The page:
Here are the first two discs in David Zinman's complete Schubert cycle for RCA with the Zurich Tonhalle. The first disc gives us Schubert's youthful first two symphonies, while the second couples the much later and better known Unfinished (here numbered as 7, rather than the usual 8) with three less well-known works for violin and orchestra.
Zinman's approach is historically informed, rather than a period performance. He uses modern instruments, but his Schubert looks back to Mozart and the classical tradition. This is entirely appropriate for the first two symphonies, which are very classical in approach. Symphony #1 was written when Schubert was just 16 years old, with #2 coming a year later. Zinman makes a good case for both symphonies, which lend themselves to his brisk tempi and clear articulation.
The first symphony is relatively lightweight, although it has real depth in the Andante and a delightfully lilting Trio. The second symphony is altogether more substantial. Its very long opening movement (13:30 even at Zinman's brisk pace) couldn't possibly be mistaken for juvenilia. Nor could the Andante variations on a familiar-sounding theme (based on "Il mio Tesoro" in Don Giovanni), or the whirlwind Presto Vivace, which is precisely the type of movement that Zinman and the Tonhalle play so convincingly.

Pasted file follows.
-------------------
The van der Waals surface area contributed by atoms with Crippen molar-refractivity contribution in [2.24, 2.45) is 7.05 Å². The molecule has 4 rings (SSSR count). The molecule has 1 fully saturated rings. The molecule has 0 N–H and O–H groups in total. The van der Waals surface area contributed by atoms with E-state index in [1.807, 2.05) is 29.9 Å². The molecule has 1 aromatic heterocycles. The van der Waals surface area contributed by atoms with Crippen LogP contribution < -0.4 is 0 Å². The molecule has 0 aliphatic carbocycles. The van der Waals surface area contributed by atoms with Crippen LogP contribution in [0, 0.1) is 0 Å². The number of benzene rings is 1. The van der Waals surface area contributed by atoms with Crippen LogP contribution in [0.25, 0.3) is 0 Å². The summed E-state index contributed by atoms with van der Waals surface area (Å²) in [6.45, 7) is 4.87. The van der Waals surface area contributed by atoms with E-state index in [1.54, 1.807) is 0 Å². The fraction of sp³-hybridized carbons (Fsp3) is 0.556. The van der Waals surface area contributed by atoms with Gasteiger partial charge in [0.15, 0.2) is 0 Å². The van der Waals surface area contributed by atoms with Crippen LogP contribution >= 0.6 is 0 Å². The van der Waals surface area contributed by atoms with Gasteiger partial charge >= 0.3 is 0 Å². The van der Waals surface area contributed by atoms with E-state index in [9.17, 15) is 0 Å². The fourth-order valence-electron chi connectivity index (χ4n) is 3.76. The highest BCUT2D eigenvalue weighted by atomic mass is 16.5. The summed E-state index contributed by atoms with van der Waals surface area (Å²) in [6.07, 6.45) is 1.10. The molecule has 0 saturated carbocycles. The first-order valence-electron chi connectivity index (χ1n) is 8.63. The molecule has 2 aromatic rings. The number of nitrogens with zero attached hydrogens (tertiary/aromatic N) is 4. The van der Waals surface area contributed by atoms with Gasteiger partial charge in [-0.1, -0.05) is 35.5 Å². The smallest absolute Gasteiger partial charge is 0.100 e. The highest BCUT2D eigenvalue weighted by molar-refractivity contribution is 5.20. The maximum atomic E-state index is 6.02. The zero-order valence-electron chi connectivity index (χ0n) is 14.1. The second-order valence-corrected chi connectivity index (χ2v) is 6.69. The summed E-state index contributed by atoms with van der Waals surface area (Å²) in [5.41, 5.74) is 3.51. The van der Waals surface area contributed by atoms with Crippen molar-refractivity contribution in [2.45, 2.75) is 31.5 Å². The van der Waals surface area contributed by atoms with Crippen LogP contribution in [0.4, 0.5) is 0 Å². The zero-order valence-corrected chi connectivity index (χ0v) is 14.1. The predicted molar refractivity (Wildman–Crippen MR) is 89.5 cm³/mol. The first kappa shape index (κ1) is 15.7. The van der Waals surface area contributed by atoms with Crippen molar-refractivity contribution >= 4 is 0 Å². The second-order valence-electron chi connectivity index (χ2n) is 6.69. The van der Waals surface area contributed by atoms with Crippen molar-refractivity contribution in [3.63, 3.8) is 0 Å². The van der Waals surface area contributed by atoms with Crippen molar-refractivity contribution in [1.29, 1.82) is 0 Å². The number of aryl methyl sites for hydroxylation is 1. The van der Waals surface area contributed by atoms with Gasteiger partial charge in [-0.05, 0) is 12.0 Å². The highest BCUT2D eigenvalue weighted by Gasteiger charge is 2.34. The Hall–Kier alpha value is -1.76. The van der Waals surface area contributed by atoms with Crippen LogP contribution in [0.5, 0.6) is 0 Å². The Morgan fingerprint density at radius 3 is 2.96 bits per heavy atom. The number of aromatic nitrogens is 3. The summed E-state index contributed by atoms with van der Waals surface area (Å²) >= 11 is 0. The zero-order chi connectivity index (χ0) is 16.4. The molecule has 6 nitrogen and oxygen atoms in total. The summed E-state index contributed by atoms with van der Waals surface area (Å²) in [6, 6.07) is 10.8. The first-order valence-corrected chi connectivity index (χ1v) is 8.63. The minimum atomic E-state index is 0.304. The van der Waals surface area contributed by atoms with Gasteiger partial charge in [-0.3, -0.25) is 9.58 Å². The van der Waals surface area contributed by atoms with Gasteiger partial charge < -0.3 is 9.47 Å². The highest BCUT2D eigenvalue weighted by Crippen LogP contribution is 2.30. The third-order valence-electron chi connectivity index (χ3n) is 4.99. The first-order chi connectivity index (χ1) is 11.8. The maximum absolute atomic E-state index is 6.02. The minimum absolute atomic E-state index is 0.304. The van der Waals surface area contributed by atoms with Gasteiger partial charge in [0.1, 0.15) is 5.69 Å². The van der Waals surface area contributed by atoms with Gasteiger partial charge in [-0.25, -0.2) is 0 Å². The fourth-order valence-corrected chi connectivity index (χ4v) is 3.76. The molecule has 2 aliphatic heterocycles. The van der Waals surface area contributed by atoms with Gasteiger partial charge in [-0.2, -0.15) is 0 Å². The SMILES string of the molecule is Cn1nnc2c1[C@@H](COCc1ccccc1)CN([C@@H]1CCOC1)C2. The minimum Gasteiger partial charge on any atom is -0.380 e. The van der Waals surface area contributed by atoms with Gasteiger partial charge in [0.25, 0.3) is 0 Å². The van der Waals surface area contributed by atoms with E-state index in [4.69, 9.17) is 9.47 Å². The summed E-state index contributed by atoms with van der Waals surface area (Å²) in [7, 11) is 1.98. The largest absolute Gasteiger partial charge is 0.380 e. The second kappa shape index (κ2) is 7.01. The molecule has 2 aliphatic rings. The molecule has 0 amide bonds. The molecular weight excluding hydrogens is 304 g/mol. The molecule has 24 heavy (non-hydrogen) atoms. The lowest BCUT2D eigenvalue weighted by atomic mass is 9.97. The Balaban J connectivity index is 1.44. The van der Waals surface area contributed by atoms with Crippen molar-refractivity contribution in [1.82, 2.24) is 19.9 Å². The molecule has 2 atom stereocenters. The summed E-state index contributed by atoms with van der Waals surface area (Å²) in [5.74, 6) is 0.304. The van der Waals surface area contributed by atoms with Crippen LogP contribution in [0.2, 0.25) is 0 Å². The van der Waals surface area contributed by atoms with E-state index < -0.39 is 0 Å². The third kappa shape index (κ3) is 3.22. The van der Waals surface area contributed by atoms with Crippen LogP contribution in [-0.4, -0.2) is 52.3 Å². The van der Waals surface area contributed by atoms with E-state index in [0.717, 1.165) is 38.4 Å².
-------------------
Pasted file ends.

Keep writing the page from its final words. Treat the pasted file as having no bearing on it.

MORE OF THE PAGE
All in all, Zinman's Schubert is really rather civilized. This works well for the "fillers" on the second disc. The Rondo for Violin and Strings is Schubert at his most charming and sunny, as is the Polonaise. The Concert Piece in D Major is musically more substantial, but definitely not the dark side of Schubert. "Civilized", though, is not an obvious word to characterize the Unfinished Symphony, and many will prefer darker and weightier approaches to the work.
Certainly, Zinman's performance of the Unfinished is very short on Sturm und Drang. But he does maintain emotional intensity through momentum and steady tempi. His overall pace is very fast, with the two movements coming in at 11:42 and 9:23 respectively (as opposed to 15:00 and 11:35 for Harnoncourt, for example). The approach works best in the Allegro, where the orchestral color and tone emerge very clearly. The Andante moved too quickly for my ear, however, with a loss of dynamic contrast in key sections. To compensate, though, the Tonhalle's fine playing is captured in excellent sound, with the woodwinds particularly standing out.
Copyright © 2012, José Luis Bermúdez